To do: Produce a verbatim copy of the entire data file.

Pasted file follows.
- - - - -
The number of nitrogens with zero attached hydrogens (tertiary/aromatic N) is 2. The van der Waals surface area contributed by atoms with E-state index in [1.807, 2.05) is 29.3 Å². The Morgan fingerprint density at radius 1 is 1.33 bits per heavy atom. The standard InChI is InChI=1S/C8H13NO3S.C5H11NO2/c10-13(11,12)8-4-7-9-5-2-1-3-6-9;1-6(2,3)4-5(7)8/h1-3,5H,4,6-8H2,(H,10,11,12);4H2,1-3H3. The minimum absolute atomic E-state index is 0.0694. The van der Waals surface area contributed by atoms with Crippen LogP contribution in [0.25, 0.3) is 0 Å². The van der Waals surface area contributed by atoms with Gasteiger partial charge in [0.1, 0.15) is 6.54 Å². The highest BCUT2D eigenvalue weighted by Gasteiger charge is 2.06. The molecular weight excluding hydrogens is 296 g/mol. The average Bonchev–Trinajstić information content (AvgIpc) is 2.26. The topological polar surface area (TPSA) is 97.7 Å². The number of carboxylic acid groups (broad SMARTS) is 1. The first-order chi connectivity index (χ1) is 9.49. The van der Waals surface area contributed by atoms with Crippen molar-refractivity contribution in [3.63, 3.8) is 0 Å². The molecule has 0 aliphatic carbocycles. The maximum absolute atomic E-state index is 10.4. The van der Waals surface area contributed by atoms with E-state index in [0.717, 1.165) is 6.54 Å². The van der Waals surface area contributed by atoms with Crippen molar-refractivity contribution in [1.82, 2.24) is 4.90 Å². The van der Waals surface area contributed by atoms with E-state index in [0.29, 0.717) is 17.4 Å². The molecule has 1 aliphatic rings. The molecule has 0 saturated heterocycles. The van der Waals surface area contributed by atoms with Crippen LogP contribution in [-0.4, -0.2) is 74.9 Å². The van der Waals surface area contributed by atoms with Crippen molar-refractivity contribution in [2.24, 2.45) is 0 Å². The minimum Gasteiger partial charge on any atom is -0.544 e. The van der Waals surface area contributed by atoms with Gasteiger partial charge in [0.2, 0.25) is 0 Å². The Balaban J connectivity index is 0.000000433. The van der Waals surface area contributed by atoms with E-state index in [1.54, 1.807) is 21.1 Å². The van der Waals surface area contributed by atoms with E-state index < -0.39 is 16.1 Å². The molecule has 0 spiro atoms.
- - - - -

The number of nitrogens with zero attached hydrogens (tertiary/aromatic N) is 2. The van der Waals surface area contributed by atoms with E-state index in [1.807, 2.05) is 29.3 Å². The Morgan fingerprint density at radius 1 is 1.33 bits per heavy atom. The standard InChI is InChI=1S/C8H13NO3S.C5H11NO2/c10-13(11,12)8-4-7-9-5-2-1-3-6-9;1-6(2,3)4-5(7)8/h1-3,5H,4,6-8H2,(H,10,11,12);4H2,1-3H3. The minimum absolute atomic E-state index is 0.0694. The van der Waals surface area contributed by atoms with Crippen LogP contribution in [0.25, 0.3) is 0 Å². The van der Waals surface area contributed by atoms with Gasteiger partial charge in [0.1, 0.15) is 6.54 Å². The highest BCUT2D eigenvalue weighted by Gasteiger charge is 2.06. The molecular weight excluding hydrogens is 296 g/mol. The average Bonchev–Trinajstić information content (AvgIpc) is 2.26. The topological polar surface area (TPSA) is 97.7 Å². The number of carboxylic acid groups (broad SMARTS) is 1. The first-order chi connectivity index (χ1) is 9.49. The van der Waals surface area contributed by atoms with Crippen molar-refractivity contribution in [3.63, 3.8) is 0 Å². The molecule has 0 aliphatic carbocycles. The maximum absolute atomic E-state index is 10.4. The van der Waals surface area contributed by atoms with E-state index in [0.717, 1.165) is 6.54 Å². The van der Waals surface area contributed by atoms with Crippen molar-refractivity contribution in [1.82, 2.24) is 4.90 Å². The van der Waals surface area contributed by atoms with E-state index in [0.29, 0.717) is 17.4 Å². The molecule has 1 aliphatic rings. The molecule has 0 saturated heterocycles. The van der Waals surface area contributed by atoms with Crippen LogP contribution in [-0.4, -0.2) is 74.9 Å². The van der Waals surface area contributed by atoms with Crippen molar-refractivity contribution in [2.24, 2.45) is 0 Å². The minimum Gasteiger partial charge on any atom is -0.544 e. The van der Waals surface area contributed by atoms with Gasteiger partial charge in [0.2, 0.25) is 0 Å². The Balaban J connectivity index is 0.000000433. The van der Waals surface area contributed by atoms with E-state index in [1.54, 1.807) is 21.1 Å². The van der Waals surface area contributed by atoms with E-state index < -0.39 is 16.1 Å². The molecule has 0 spiro atoms.